BEIRUT - A Syrian rights activist says soldiers and tanks are moving into more volatile areas across the country as the regime tries to crush an uprising that exploded nearly two months ago.
Mustafa Osso said on Thursday that troops backed by tanks have deployed around the central city of Hama, known for a bloody 1982 revolt crushed by the regime.
Other activists say security forces used clubs to disperse about 2,000 demonstrators late Wednesday at the university campus in Aleppo, Syria's largest city.
The moves come ahead of another day of expected protests throughout Syria on Friday.
The Syrian army shelled residential areas in central Syria on Wednesday, killing at least 18 people including an 8-year-old, human rights groups and witnesses said.
Heavy gunfire was heard as at least three residential neighborhoods were hit by tank fire in the besieged city of Homs, which has experienced some of the largest anti-government demonstrations in recent weeks.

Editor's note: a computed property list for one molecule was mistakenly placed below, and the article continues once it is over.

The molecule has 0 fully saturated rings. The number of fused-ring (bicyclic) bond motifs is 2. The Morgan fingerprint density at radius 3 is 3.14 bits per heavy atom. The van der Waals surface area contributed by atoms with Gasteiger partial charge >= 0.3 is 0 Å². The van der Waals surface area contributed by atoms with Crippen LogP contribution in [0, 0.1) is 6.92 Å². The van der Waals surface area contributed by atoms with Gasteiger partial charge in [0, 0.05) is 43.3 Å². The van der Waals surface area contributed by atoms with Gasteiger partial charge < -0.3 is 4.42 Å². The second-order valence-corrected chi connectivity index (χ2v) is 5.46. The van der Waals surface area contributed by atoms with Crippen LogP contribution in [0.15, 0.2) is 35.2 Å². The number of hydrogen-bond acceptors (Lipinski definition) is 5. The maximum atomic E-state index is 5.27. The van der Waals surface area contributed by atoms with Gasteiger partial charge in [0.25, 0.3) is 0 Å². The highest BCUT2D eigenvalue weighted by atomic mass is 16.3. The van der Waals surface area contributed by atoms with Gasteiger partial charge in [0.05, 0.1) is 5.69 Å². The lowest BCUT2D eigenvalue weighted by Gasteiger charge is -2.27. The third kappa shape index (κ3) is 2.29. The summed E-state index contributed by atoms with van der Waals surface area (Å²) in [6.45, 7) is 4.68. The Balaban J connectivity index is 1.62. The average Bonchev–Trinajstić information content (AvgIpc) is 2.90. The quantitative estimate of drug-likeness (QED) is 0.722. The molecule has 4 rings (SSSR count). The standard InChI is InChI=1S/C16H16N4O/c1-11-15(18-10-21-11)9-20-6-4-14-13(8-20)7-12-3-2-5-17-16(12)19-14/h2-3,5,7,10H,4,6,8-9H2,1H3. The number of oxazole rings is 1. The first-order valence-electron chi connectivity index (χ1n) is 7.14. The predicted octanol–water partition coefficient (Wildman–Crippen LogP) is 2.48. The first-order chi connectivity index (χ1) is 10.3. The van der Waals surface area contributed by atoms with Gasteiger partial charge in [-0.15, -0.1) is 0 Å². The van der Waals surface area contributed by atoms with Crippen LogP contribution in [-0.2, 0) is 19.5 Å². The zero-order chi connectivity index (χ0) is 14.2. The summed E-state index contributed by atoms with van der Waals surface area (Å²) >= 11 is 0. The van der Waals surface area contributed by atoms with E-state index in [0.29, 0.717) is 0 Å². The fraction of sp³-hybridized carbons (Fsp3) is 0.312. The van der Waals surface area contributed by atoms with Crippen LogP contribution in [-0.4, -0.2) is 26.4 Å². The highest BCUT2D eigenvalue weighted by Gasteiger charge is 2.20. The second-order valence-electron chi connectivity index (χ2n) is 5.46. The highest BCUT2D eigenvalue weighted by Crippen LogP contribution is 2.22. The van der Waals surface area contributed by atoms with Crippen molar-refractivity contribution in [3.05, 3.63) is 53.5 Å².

The witnesses and activists, who spoke on condition of anonymity because they feared reprisals, said the shelling was targeting the Bab Sbaa, Bab Amr and Jouret el Aris neighborhoods.
In Washington, Obama administration officials said the first step in a new American approach toward Syria would be to declare that Assad has forfeited his legitimacy to rule, a policy shift that would amount to a call for regime change.
The tougher U.S. line almost certainly would echo demands for "democratic transition" that the administration used in Egypt and is now espousing in Libya, the officials said. But directly challenging Assad's leadership is a decision fraught with problems: Arab countries are divided, Europe is still trying to gauge its response and there are major doubts over how far the United States could go to back up its words with action.
More than 750 people have been killed and thousands detained since the uprising against President Bashar Assad's regime began in mid-March.